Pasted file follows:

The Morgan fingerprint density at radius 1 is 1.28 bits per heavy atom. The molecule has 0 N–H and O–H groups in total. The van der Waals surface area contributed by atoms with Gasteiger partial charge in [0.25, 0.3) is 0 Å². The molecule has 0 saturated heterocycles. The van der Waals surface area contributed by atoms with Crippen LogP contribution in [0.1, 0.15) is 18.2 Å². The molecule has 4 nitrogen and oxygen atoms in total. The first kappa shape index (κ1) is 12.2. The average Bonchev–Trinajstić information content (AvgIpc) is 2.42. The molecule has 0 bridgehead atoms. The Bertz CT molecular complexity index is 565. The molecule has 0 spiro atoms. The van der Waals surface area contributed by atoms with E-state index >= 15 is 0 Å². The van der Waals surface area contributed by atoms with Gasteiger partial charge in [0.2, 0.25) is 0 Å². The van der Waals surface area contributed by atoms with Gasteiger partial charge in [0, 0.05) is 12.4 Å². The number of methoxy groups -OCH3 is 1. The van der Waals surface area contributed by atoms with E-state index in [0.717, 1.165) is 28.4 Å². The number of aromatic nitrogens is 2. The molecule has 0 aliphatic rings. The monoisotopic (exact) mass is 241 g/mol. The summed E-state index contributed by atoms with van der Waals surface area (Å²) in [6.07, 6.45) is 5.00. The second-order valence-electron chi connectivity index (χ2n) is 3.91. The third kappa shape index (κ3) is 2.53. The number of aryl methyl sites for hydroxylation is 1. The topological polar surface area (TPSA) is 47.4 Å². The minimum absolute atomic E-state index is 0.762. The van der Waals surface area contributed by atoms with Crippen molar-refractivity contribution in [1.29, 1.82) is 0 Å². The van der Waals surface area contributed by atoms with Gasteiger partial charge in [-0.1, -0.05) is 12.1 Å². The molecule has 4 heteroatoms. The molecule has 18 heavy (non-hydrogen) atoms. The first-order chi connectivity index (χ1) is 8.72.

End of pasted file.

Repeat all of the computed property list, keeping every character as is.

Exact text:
The Morgan fingerprint density at radius 1 is 1.28 bits per heavy atom. The molecule has 0 N–H and O–H groups in total. The van der Waals surface area contributed by atoms with Gasteiger partial charge in [0.25, 0.3) is 0 Å². The molecule has 0 saturated heterocycles. The van der Waals surface area contributed by atoms with Crippen LogP contribution in [0.1, 0.15) is 18.2 Å². The molecule has 4 nitrogen and oxygen atoms in total. The first kappa shape index (κ1) is 12.2. The average Bonchev–Trinajstić information content (AvgIpc) is 2.42. The molecule has 0 bridgehead atoms. The Bertz CT molecular complexity index is 565. The molecule has 0 spiro atoms. The van der Waals surface area contributed by atoms with E-state index >= 15 is 0 Å². The van der Waals surface area contributed by atoms with Gasteiger partial charge in [0.2, 0.25) is 0 Å². The van der Waals surface area contributed by atoms with Gasteiger partial charge in [0, 0.05) is 12.4 Å². The number of methoxy groups -OCH3 is 1. The van der Waals surface area contributed by atoms with E-state index in [0.717, 1.165) is 28.4 Å². The number of aromatic nitrogens is 2. The molecule has 0 aliphatic rings. The monoisotopic (exact) mass is 241 g/mol. The summed E-state index contributed by atoms with van der Waals surface area (Å²) in [6.07, 6.45) is 5.00. The second-order valence-electron chi connectivity index (χ2n) is 3.91. The third kappa shape index (κ3) is 2.53. The number of aryl methyl sites for hydroxylation is 1. The topological polar surface area (TPSA) is 47.4 Å². The minimum absolute atomic E-state index is 0.762. The van der Waals surface area contributed by atoms with Crippen molar-refractivity contribution in [1.29, 1.82) is 0 Å². The van der Waals surface area contributed by atoms with Gasteiger partial charge in [-0.1, -0.05) is 12.1 Å². The molecule has 4 heteroatoms. The molecule has 18 heavy (non-hydrogen) atoms. The first-order chi connectivity index (χ1) is 8.72.